endorsing Vinick on the shrewd grounds that he'll win and suddenly
they'll be online with a pro-choice R President.

I'm wondering if maybe they think they're all in Australia. Or
Germany. Or Singapore. Because none of the above - none of it -
resembles anything close to America. A pro-choice R, in real life is
called... Hilary. What used to be a great Inside Baseball show is now
fanciful, utopian fiction.
As I've said, real elections are won not
by clever ads and soaring rhetoric but by TURNOUT - voter roles,
registration, base-level organizing. Bad TV, maybe, but if you want a
tv show about how to be President well.... that's how you become
And, much worse, jeanne garafallo is wrestling the show away from
Josh. Here character is an idealogue, she's a well-known real life
leftist flunky and she can't act a lick. Great - let's hand her the

Good news: Donna's back! With Josh! And we even got a flare of the
old black magic:
Josh, curtly and angrily: "Do you have any references?"
Donna: "Santos for President Campaign Manager Josh Lymon, try the
main switchboard." sing it, dollface!

So they've resorted to sitcom antics with a West Wing budget (as
Vinick entered the Al Smith dinner, all the copcars and security had
their flashers on, filling the set with pulsating red lights; when
Santos came in, the same lighting, only it was all blue - GET

And now, we get a LIVE debate next week - between, I assume Jimmy
Smits playing Santos and Alan Alda playing Vinick. nice stunt - a live
TV non-debate debate with 2 non-real people (also, did i see that ER is
going to have a - deep breath - AIRLINE CRASH right outside the doors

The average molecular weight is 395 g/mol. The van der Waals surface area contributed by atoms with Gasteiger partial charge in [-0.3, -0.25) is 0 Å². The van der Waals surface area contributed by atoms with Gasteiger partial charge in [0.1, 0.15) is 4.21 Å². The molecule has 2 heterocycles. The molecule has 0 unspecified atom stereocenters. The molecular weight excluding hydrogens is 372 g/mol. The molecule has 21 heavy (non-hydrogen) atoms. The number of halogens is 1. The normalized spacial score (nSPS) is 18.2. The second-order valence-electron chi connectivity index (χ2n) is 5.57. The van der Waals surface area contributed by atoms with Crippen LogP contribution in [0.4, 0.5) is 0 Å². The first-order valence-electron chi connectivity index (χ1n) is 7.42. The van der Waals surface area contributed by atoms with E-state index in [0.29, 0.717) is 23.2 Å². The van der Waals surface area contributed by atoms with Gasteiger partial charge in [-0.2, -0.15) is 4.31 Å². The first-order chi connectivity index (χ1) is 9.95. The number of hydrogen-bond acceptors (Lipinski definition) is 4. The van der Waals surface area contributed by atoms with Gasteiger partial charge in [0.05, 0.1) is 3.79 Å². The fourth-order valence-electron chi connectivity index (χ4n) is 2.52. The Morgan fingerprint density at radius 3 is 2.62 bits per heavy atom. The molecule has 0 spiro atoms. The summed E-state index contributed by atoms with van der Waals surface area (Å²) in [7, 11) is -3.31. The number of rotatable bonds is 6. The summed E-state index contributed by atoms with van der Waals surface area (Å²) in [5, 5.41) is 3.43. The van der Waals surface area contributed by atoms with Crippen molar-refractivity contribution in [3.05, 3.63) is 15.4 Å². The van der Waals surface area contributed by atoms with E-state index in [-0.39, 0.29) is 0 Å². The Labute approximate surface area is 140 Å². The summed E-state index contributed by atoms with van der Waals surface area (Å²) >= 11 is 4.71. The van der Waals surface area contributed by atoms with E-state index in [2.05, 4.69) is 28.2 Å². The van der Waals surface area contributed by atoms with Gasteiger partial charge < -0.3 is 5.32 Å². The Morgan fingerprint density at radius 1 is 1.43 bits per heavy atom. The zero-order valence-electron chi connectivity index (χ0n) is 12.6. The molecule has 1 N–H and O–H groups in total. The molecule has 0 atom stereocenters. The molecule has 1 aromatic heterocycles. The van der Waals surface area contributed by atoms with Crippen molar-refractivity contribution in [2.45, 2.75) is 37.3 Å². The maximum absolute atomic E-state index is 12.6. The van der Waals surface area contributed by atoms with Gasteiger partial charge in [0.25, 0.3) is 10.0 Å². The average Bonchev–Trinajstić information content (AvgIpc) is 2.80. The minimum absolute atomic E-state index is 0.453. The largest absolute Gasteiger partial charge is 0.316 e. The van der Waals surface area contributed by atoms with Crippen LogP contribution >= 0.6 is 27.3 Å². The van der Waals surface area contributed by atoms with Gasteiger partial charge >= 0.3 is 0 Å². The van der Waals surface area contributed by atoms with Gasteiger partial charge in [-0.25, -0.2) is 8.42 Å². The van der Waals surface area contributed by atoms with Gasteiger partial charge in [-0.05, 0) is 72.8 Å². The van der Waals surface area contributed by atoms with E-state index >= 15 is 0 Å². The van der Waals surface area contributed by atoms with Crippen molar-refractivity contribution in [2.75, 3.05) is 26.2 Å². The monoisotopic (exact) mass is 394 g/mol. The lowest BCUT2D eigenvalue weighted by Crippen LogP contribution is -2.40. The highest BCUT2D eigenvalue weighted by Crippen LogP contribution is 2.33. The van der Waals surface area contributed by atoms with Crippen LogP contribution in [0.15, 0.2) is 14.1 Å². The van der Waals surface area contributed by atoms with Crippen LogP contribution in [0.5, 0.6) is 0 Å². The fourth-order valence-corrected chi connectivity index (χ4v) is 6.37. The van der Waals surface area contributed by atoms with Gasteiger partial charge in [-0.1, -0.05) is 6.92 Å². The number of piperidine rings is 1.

of the hospital. What, at NBC, are they saying no to?)

i think the debate will be fun. And as I've said before, it's
STILL the West Wing, and they still lap everything on TV (inluding
Commander in Chief, which is DYING to be called Desperate
Whitehousewive). And I imagine it will be better than Vampire Bats
(starring Lucy Lawless!). I'm just a little concerned about how much


Thursday, October 20, 2005

Weekend of Movies - Crash, Blade Trinity, Red Eye

thanks to a vicious headcold, just had a movie-rich weekend.

Crash - I know, i'm late to the party, but you'll have trouble finding
a more arresting movie in recent years.
So what is it about Ryan Phillippe? Ever since he seduced Selma
Blair away from Sarah Michelle Gellar, Phillippe has been that rarest
of things, a professional catalyst - BSG might put him in the Robert
Horay/Nate Dogg corrlelary - He never carries a project, but if he's
AROUND it, you're guaranteed a funky, exotic and quality movie.
Way of the Gun. Gosford Park. Cruel Intentions. Antitrust